A lease is an estate in land of defined duration. It is capable of subsisting; as a legal estate, but it must be created in the manner required by the law and satisfy the definition of a 'term of years absolute' otherwise it is an equitable interest.
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A lease is an estate in land of defined duration. It is capable of subsisting; as a legal estate, but it must be created in the manner required by the law and satisfy the definition of a 'term of years absolute' otherwise it is an equitable interest.1 There are two types of lease; fixed which is self determining 6months, 1 year, 50 years. The vital feature is that it is a fixed maximum duration. Periodic, weekly, monthly, annually, it continues indefinitely until terminated giving notice. A lease is sometimes referred to as hybrid- proprietary interest in land but roots in contractual relationship between landlord and tenant. There are also 3 essential requirements for a lease, according to Lord Tepleman the lessee or tenant must be granted: exclusive possession, for a fixed or periodic term; and in consideration of a premium (lump sum) or periodical payments. A licence is different it's a permission to do some act which would otherwise be unlawful in regard to the land of another person. ...read more.
of a lease and a licence is, the tenant, as owner of a term of years has a clear right to recover possession from trespassers who invade his land. However the licensee has no legal title to exclude the other 'persons' as he lacks any estate in the land. 10 (Grey). In recent times the courts have attached an importance to the degree of possessory control exercised over land by a licensee. Therefore a contractual licensee who is in 'effective control' of a site is entitled to obtain an order for possession as against trespassers who have entered that site without consent.11 This is backed by Manchester Airport plc v Dutton12; the court of appeal upheld the right of a contractual licensee to invoke the 'fast possession' procedure in order to recover possession from trespassing protestors on an environmentally sensitive development site. This form of eviction was made available even though the licensee had no right to exclusive possession of the area, had at best merely limited rights of entry for specified purposes, and most surprisingly was not yet in occupation of the sit at all.13 (Grey) ...read more.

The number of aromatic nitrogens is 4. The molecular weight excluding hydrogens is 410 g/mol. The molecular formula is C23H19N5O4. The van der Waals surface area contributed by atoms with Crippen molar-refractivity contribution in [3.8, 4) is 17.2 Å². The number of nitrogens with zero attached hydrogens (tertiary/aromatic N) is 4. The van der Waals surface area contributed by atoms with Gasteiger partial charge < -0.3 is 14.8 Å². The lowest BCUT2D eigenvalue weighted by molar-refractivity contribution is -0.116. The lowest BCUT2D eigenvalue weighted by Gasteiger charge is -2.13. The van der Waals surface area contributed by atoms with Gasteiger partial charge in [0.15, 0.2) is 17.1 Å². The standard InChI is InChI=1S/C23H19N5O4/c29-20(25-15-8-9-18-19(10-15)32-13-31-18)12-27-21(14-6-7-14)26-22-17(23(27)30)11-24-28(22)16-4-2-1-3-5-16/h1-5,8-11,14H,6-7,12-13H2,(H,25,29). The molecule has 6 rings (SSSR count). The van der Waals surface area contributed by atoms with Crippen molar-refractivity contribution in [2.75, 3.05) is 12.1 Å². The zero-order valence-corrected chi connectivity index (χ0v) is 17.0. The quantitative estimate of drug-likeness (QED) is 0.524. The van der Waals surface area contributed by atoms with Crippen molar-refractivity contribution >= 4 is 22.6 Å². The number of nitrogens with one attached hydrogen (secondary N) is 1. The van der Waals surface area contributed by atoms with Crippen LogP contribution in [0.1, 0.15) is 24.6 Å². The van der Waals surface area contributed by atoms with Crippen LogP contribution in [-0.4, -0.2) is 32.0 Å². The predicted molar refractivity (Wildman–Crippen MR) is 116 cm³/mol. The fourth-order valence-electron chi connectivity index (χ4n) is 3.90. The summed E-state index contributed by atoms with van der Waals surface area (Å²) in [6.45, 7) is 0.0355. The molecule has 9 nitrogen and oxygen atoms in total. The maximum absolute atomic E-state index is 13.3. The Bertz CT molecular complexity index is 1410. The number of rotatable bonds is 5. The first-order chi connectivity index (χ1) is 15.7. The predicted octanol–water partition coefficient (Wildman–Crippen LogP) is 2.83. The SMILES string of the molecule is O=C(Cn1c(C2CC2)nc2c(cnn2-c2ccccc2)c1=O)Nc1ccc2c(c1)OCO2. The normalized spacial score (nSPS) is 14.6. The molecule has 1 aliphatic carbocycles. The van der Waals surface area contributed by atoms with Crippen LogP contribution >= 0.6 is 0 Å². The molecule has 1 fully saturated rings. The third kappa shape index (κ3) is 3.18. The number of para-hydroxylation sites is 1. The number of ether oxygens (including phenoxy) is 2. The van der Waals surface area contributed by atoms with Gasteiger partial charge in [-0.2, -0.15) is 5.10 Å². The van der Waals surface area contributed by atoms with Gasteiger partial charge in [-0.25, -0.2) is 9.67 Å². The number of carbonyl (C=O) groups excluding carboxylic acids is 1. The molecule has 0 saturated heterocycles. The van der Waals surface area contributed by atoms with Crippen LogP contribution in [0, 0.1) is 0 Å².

4 Westminister CC v Clarke (1992) 2 AC 288 5 Hounslow LBC v Twickerham Garden Development Ltd (1971) CH 233 6 Street v Mountford (1985) AC 809 Per Lord Templeman 7 Mehta v Royal Bank of Scotland Plc (1999) 8 Pemberton v Southwark lbc (2000) 1 WLR 1672 9 Hunter v Canary Wharf Ltd (1997) AC 655 10Gray K, Gray S, Elements of Land Law, 3rd Edition, 2001, Butterworths 11 Gray K, Gray S, Elements of Land Law, 3rd Edition, 2001, Butterworths 12 Manchester Airport Plc v Dutton (2000) 1 QB 133 AT 147F - G 13 Gray K, Gray S, Elements of Land Law, 3rd Edition, 2001, Butterworths 14 Gray K, Gray S, Elements of Land Law, 3rd Edition, 2001, Butterworths 15 Wilkie M, Cole G, Landlord and Tenant Law, Macmillian Law Masters, 4th Edition, 2000, Macmillan 16 Gray K, Gray S, Butterworths Core Text Series Land Law, 1999, Butterworths 17 A Practical Approach to land lord and tenant 18 Wilkie M, Cole G, Landlord and Tenant Law, Macmillian Law Masters, 4th Edition, 2000, Macmillan ...read more.
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